The student news site of Eastern Illinois University in Charleston, Illinois.

The Daily Eastern News

The student news site of Eastern Illinois University in Charleston, Illinois.

The Daily Eastern News

The student news site of Eastern Illinois University in Charleston, Illinois.

The Daily Eastern News

Denim Day fashion show brings awareness to sexual assault

The+Kat+Walk+models+walk+in+the+Denim+Day+Fashion+show+in+the+Doudna+Fine+Arts+Center+Wednesday%2C+April+24.
Sia DeyKoontz
The Kat Walk models walk in the Denim Day Fashion show in the Doudna Fine Arts Center Wednesday, April 24.

The halls of the Doudna Fine Arts Center were transformed into a runway of empowerment and advocacy as the Denim Day fashion show took center stage on Wednesday night.

This event was a vibrant celebration of solidarity and support for survivors in relation to any form of sexual violence. This event displayed not only the enhancement of denim garments but carefully exhibited the concept of advocacy within fashion.

The show featured models from various fashion and modeling registered student organizations such as Couture Fashion, M.A.D. Fashion and the Kat Walk. Various campus and community members, including university President Jay Gatrell, participated in the event.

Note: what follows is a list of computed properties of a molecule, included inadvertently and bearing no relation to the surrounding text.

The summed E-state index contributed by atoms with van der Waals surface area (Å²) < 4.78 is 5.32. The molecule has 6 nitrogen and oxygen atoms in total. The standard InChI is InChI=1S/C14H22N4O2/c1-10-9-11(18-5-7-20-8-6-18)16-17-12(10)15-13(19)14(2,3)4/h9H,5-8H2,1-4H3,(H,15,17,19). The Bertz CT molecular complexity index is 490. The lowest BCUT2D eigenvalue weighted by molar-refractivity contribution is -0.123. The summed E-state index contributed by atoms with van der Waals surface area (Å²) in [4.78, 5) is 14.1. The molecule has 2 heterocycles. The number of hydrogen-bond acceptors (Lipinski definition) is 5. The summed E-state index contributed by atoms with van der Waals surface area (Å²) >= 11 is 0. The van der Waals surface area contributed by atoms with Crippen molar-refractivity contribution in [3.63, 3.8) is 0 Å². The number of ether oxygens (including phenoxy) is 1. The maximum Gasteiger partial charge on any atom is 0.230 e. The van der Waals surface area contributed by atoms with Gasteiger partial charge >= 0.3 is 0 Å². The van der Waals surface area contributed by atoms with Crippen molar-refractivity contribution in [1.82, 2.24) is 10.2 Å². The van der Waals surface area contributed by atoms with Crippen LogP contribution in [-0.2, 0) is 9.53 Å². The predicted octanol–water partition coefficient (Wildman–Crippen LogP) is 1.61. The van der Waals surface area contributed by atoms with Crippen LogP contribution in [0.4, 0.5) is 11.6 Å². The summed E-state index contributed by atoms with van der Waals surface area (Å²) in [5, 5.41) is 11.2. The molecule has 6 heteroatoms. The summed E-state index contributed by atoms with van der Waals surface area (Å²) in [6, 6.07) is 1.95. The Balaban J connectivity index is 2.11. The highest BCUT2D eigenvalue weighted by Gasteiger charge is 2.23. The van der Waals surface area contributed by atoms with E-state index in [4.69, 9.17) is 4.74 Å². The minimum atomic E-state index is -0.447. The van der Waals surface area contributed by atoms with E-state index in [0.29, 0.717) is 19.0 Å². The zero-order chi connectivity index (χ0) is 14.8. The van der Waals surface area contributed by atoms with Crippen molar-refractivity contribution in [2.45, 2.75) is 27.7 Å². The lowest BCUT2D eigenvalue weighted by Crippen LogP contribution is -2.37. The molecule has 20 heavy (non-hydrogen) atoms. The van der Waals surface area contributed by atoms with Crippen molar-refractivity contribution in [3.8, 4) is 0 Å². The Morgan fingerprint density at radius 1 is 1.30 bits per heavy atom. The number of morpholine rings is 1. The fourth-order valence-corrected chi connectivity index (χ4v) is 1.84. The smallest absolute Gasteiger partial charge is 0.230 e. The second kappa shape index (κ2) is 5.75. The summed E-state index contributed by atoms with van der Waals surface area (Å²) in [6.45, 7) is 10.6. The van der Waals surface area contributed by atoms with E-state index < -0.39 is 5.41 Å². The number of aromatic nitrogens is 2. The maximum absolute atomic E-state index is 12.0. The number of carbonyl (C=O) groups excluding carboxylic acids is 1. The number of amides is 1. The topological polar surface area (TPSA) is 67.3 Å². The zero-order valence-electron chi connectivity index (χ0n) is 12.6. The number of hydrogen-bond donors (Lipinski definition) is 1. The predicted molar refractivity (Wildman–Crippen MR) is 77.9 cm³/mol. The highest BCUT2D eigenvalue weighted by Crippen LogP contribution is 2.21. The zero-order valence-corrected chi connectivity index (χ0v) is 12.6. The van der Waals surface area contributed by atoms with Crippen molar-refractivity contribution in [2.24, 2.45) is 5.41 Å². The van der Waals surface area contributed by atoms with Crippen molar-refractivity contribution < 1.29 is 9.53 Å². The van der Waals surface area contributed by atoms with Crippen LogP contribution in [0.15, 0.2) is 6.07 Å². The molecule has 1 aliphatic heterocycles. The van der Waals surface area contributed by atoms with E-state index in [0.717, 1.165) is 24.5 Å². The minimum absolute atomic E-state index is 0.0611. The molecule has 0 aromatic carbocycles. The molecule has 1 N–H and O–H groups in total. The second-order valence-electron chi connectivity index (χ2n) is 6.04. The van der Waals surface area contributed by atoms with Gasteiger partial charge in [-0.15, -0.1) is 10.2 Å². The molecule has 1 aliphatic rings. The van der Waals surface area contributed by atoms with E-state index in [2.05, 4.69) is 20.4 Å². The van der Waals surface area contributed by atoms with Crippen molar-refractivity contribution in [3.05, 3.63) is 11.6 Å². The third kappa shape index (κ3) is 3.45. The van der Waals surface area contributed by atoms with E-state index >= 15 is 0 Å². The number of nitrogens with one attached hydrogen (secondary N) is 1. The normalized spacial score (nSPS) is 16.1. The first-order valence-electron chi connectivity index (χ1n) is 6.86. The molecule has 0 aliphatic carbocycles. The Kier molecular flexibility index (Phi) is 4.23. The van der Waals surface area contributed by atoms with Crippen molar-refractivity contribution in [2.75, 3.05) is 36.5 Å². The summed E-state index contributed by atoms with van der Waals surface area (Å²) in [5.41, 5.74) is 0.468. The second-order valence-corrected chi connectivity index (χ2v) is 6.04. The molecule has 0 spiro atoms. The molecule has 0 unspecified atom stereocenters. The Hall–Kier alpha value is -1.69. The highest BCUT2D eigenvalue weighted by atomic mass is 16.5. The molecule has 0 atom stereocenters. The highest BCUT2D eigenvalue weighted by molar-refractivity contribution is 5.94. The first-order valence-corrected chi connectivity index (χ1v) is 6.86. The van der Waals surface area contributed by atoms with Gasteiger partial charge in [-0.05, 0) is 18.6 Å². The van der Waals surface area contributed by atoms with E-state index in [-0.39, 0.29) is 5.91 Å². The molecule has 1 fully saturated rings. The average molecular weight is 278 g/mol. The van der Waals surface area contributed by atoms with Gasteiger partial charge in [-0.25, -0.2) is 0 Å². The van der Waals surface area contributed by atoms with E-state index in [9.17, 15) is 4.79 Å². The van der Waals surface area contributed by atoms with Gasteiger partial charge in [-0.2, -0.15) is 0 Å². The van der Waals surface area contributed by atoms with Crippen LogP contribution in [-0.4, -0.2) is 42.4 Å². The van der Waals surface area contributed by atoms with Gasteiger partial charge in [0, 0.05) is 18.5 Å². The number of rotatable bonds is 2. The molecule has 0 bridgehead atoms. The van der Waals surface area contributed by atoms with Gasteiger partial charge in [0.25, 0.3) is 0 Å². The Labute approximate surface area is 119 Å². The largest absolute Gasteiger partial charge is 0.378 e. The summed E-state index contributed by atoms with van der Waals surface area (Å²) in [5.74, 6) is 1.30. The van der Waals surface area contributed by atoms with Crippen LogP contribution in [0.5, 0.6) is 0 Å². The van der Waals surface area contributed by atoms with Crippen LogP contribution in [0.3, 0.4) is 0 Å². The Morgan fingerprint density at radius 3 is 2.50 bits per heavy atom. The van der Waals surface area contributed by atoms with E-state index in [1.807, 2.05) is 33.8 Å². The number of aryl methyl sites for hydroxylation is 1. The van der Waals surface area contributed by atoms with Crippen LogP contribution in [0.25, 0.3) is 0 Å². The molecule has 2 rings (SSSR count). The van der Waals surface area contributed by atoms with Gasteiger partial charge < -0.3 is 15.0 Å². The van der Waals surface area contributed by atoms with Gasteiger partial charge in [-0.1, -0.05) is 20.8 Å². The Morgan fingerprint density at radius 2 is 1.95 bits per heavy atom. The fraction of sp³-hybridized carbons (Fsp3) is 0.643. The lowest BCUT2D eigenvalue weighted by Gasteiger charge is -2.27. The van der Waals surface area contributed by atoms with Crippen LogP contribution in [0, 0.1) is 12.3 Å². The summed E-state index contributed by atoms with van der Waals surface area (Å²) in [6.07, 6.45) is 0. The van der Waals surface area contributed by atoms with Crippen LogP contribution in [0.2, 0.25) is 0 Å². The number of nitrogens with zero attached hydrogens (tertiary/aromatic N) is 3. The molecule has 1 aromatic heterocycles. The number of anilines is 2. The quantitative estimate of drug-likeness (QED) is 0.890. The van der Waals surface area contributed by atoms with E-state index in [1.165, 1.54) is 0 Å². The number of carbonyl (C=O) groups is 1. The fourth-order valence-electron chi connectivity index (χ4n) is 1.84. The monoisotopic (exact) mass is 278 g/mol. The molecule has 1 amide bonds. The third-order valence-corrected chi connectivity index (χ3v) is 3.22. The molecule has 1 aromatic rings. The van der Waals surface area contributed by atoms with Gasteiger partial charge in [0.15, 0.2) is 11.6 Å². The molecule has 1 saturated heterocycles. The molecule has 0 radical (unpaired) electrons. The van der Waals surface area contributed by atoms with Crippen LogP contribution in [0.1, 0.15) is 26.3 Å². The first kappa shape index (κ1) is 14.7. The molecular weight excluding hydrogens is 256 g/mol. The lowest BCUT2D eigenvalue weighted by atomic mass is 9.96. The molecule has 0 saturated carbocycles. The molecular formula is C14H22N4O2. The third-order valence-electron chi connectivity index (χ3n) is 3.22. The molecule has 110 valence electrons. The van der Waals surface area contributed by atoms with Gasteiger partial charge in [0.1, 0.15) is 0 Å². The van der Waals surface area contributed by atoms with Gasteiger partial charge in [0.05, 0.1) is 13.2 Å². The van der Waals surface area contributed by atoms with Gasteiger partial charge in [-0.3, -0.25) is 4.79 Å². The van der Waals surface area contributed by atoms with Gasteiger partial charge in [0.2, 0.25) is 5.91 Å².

The event coincided with Denim Day, an annual campaign to bring awareness to sexual assault.

Denim Day originated in Italy after the Italian Supreme Court overturned the rape conviction of a bus driver who allegedly raped a young woman. The woman was wearing tight jeans, and the court inferred that she assisted the assailant in pulling them off.

The following day, female members of the Italian parliament wore jeans in solidarity with the victim, according to the Denim Day organization’s website. The first Denim Day took place in 1999 and has been recognized in several U.S. states.

Alexis Johnson and Olivia Lane, public relations majors, were behind the marketing campaign of the event. Approximately 300 tickets were sold in addition to 50 VIP tickets.

The social media campaign aimed to spark conversations and raise awareness about sexual assault victims.

Johnson, Lane and other individuals shared insights into the creative process behind Denim Day on social media, forming photos highlighting the importance of the creators’ stories and the inspiration behind their pieces.

The team aimed to shed light on the diverse perspectives and experiences represented in the denim designs, amplifying voices that are often marginalized, Johnson said.

Johnson emphasized the importance of getting students to speak up about their experiences, challenging the stigma and silence surrounding these harsh conflicts. However, she mentioned the challenges her team has faced when promoting the show across campus.

“We experienced challenges in regards to creating daily engaging content and captions that would appeal to those on campus and beyond,” Johnson said.

The event featured vendors, cocktails and resources for victims of sexual assault.

Getting professional support and finding a supportive community were themes Johnson and Lane stressed as well.